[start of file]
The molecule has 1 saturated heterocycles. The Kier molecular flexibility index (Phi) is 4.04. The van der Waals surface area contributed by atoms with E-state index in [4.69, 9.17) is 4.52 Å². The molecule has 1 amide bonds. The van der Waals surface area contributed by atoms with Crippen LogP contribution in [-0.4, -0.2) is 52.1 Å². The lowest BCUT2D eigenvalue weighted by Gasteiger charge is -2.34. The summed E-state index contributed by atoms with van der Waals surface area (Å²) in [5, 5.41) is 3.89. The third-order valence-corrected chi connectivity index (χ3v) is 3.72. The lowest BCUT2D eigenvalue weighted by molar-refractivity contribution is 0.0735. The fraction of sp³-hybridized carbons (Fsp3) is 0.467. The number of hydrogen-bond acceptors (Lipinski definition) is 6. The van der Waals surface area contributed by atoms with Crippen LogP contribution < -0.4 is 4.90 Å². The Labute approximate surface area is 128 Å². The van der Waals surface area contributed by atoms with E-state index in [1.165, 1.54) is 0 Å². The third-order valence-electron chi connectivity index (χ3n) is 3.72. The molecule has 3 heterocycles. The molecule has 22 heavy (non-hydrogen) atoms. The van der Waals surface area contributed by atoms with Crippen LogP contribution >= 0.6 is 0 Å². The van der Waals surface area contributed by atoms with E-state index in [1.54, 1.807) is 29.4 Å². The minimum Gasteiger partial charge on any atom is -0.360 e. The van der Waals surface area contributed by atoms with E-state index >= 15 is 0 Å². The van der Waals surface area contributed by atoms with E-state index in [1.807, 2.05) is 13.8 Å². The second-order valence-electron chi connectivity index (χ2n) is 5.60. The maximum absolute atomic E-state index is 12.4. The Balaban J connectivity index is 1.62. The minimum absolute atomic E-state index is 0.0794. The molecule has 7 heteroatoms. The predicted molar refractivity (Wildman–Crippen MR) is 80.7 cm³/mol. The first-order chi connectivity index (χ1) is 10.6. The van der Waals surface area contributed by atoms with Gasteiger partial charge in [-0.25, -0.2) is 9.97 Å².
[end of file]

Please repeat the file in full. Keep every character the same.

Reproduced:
The molecule has 1 saturated heterocycles. The Kier molecular flexibility index (Phi) is 4.04. The van der Waals surface area contributed by atoms with E-state index in [4.69, 9.17) is 4.52 Å². The molecule has 1 amide bonds. The van der Waals surface area contributed by atoms with Crippen LogP contribution in [-0.4, -0.2) is 52.1 Å². The lowest BCUT2D eigenvalue weighted by Gasteiger charge is -2.34. The summed E-state index contributed by atoms with van der Waals surface area (Å²) in [5, 5.41) is 3.89. The third-order valence-corrected chi connectivity index (χ3v) is 3.72. The lowest BCUT2D eigenvalue weighted by molar-refractivity contribution is 0.0735. The fraction of sp³-hybridized carbons (Fsp3) is 0.467. The number of hydrogen-bond acceptors (Lipinski definition) is 6. The van der Waals surface area contributed by atoms with Crippen LogP contribution < -0.4 is 4.90 Å². The Labute approximate surface area is 128 Å². The van der Waals surface area contributed by atoms with E-state index in [1.165, 1.54) is 0 Å². The third-order valence-electron chi connectivity index (χ3n) is 3.72. The molecule has 3 heterocycles. The molecule has 22 heavy (non-hydrogen) atoms. The van der Waals surface area contributed by atoms with Crippen LogP contribution >= 0.6 is 0 Å². The van der Waals surface area contributed by atoms with E-state index in [1.54, 1.807) is 29.4 Å². The minimum Gasteiger partial charge on any atom is -0.360 e. The van der Waals surface area contributed by atoms with E-state index >= 15 is 0 Å². The van der Waals surface area contributed by atoms with E-state index in [1.807, 2.05) is 13.8 Å². The second-order valence-electron chi connectivity index (χ2n) is 5.60. The maximum absolute atomic E-state index is 12.4. The Balaban J connectivity index is 1.62. The minimum absolute atomic E-state index is 0.0794. The molecule has 7 heteroatoms. The predicted molar refractivity (Wildman–Crippen MR) is 80.7 cm³/mol. The first-order chi connectivity index (χ1) is 10.6. The van der Waals surface area contributed by atoms with Gasteiger partial charge in [-0.25, -0.2) is 9.97 Å².